Society is a very important concept in psychology. Sometimes social learning is described as a second inheritance after the original genetic one. Animals of sufficient intelligence, mostly primates, are capable of seeing and copying the actions of another so that they don’t have to start from scratch in a development process if new ideas. A study has been recently published attempting to understand why social learning is so powerful when it comes to speed and recall of information. The apes that were experimented on were two gorillas and five chimpanzees and the experiment was quite simple…
The apes were either shown the video on the left or the video on the right below:
It is clear that the left video represents something social, from the perspective of the gorilla it is another ape showing it how to do something. The video on the right has not animal characteristics with the mechanical had staking the blocks instead. After one of the videos was shown a few seconds later the picture on the right appeared on the gorillas screen. If it could choose the correct tower then it was rewarded with fruit and over a number of experiments with different gorillas an observable trend developed. To add some more information a high detailed camera tracked the eye movement of the apes during the experiment so the attention and percentage time viewing areas of interest could be found. It was proved, as to be expected, that the apes found it much easier to recall what tower they had seen constructed when a social element was involved. It is believed that this is because creatures are more likely to place value in the work being done by another. In other words “it must be important if they’re doing it,” and so the goal directed actions of others are seen as important while inanimate objects are not. This research is important as it can tell us about the learning patterns of other apes such as young (or possibly not) humans in order to optimise our own educational techniques.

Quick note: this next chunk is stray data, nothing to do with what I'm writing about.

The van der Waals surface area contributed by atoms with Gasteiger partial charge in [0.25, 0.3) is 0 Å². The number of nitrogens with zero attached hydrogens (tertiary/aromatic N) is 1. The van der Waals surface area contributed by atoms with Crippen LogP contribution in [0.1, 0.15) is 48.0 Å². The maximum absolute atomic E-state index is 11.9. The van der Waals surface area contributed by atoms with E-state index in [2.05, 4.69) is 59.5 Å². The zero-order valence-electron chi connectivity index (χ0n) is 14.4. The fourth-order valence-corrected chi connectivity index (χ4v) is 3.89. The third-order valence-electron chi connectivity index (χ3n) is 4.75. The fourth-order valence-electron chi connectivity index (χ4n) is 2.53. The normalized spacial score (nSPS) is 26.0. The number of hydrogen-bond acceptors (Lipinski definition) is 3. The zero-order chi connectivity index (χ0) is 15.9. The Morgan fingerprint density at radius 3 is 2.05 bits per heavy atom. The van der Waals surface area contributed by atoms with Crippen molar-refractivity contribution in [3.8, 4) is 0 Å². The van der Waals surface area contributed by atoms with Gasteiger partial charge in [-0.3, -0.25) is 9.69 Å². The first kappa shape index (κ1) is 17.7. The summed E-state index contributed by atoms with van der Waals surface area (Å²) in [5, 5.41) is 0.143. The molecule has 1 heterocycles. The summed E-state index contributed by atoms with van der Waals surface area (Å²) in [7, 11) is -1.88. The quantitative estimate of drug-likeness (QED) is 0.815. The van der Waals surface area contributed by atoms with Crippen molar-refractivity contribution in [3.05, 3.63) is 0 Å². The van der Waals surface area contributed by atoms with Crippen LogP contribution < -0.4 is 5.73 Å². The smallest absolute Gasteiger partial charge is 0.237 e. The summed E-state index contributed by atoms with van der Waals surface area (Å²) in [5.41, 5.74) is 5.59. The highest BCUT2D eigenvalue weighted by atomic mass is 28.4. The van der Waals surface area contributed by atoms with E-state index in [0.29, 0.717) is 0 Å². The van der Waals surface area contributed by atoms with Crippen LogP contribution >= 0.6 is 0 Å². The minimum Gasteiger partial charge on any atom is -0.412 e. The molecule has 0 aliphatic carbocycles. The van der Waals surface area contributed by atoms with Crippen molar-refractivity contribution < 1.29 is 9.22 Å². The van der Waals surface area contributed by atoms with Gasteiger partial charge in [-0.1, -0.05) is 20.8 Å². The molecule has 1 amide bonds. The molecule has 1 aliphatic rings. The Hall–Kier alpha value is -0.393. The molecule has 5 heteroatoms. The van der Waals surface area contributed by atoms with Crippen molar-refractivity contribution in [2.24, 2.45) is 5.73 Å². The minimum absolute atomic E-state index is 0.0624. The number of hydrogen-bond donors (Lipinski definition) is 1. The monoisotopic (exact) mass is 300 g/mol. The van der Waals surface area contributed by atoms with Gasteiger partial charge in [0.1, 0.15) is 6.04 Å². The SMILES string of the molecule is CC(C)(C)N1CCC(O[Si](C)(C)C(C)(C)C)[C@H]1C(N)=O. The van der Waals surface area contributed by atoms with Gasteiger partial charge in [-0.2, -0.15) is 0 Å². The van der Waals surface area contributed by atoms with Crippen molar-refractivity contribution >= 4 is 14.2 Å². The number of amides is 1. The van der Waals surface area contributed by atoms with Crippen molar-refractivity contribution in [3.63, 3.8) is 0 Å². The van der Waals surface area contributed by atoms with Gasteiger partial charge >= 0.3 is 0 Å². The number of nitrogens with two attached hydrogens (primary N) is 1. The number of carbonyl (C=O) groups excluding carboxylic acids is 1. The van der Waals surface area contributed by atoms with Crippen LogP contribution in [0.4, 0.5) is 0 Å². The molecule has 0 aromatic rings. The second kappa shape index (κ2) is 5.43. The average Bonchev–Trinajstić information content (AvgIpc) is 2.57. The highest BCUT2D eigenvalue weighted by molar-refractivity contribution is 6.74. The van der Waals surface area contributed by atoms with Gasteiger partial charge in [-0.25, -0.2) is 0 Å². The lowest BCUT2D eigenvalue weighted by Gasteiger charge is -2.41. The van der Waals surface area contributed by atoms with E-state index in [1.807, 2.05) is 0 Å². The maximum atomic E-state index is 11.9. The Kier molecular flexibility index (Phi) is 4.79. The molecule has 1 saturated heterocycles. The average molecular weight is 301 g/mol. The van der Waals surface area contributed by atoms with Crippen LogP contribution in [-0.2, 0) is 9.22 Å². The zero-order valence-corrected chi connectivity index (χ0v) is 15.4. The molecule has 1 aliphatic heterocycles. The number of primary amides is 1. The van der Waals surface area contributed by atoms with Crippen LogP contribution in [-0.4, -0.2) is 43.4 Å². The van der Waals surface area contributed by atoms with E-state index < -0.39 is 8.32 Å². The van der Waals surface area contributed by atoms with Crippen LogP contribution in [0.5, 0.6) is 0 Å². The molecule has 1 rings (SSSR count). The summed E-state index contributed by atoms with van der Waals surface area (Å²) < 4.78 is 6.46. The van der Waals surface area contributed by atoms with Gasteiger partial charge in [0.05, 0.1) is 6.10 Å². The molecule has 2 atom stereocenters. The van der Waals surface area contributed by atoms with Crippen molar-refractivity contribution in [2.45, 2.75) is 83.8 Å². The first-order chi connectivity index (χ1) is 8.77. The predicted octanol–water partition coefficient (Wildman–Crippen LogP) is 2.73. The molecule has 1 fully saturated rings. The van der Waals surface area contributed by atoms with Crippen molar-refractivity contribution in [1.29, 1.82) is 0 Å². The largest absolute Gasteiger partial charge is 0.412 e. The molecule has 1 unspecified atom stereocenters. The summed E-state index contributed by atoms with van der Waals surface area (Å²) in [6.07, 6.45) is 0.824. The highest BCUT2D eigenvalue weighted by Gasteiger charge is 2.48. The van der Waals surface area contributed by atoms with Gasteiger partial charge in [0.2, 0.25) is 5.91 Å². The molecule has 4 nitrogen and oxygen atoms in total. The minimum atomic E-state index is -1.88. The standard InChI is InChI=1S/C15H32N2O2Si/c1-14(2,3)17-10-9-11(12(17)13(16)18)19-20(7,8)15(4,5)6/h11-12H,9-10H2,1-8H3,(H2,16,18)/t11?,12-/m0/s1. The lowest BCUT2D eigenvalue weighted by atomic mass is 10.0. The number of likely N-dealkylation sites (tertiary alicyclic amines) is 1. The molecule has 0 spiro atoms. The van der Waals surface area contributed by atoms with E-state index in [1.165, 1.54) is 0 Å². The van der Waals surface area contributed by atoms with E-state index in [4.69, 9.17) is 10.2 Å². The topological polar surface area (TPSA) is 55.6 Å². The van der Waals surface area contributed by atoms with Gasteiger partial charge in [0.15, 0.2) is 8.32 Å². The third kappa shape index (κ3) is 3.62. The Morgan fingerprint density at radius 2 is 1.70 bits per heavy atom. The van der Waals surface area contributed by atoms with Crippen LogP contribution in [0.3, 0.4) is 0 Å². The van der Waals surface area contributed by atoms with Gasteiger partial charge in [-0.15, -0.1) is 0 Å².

Paper links: Social Models Enhance Apes’ Memory for Novel Events